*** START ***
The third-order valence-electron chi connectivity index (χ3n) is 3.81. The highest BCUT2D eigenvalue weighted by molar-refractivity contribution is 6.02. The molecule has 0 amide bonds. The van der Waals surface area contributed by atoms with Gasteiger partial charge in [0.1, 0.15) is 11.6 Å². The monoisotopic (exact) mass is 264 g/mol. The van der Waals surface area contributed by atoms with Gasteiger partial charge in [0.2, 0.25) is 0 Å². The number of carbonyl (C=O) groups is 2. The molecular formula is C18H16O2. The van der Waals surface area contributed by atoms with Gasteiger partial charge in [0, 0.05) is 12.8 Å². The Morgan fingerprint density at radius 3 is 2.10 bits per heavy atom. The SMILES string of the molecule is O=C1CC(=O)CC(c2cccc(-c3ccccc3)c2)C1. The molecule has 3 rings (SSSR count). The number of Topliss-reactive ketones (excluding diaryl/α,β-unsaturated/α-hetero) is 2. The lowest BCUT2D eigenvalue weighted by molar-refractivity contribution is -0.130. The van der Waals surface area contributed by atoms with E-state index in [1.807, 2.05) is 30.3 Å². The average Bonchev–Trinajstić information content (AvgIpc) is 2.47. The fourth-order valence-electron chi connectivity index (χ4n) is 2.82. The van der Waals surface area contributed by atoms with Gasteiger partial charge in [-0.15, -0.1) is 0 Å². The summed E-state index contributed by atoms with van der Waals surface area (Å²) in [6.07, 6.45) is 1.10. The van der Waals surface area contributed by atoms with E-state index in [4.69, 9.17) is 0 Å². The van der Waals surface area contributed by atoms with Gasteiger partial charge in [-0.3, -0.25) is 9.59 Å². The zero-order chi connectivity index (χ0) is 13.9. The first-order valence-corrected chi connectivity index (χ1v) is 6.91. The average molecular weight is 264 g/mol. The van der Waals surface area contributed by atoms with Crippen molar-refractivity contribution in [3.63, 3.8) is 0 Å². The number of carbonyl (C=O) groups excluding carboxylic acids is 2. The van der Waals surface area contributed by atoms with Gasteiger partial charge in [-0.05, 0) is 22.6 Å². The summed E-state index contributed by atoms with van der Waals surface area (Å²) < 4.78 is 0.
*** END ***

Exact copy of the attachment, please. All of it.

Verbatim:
The third-order valence-electron chi connectivity index (χ3n) is 3.81. The highest BCUT2D eigenvalue weighted by molar-refractivity contribution is 6.02. The molecule has 0 amide bonds. The van der Waals surface area contributed by atoms with Gasteiger partial charge in [0.1, 0.15) is 11.6 Å². The monoisotopic (exact) mass is 264 g/mol. The van der Waals surface area contributed by atoms with Gasteiger partial charge in [0.2, 0.25) is 0 Å². The number of carbonyl (C=O) groups is 2. The molecular formula is C18H16O2. The van der Waals surface area contributed by atoms with Gasteiger partial charge in [0, 0.05) is 12.8 Å². The Morgan fingerprint density at radius 3 is 2.10 bits per heavy atom. The SMILES string of the molecule is O=C1CC(=O)CC(c2cccc(-c3ccccc3)c2)C1. The molecule has 3 rings (SSSR count). The number of Topliss-reactive ketones (excluding diaryl/α,β-unsaturated/α-hetero) is 2. The lowest BCUT2D eigenvalue weighted by molar-refractivity contribution is -0.130. The van der Waals surface area contributed by atoms with E-state index in [1.807, 2.05) is 30.3 Å². The average Bonchev–Trinajstić information content (AvgIpc) is 2.47. The fourth-order valence-electron chi connectivity index (χ4n) is 2.82. The van der Waals surface area contributed by atoms with Gasteiger partial charge in [-0.15, -0.1) is 0 Å². The summed E-state index contributed by atoms with van der Waals surface area (Å²) in [6.07, 6.45) is 1.10. The van der Waals surface area contributed by atoms with E-state index in [4.69, 9.17) is 0 Å². The van der Waals surface area contributed by atoms with Gasteiger partial charge in [-0.3, -0.25) is 9.59 Å². The zero-order chi connectivity index (χ0) is 13.9. The first-order valence-corrected chi connectivity index (χ1v) is 6.91. The average molecular weight is 264 g/mol. The van der Waals surface area contributed by atoms with Crippen molar-refractivity contribution in [3.63, 3.8) is 0 Å². The number of carbonyl (C=O) groups excluding carboxylic acids is 2. The van der Waals surface area contributed by atoms with Gasteiger partial charge in [-0.05, 0) is 22.6 Å². The summed E-state index contributed by atoms with van der Waals surface area (Å²) < 4.78 is 0.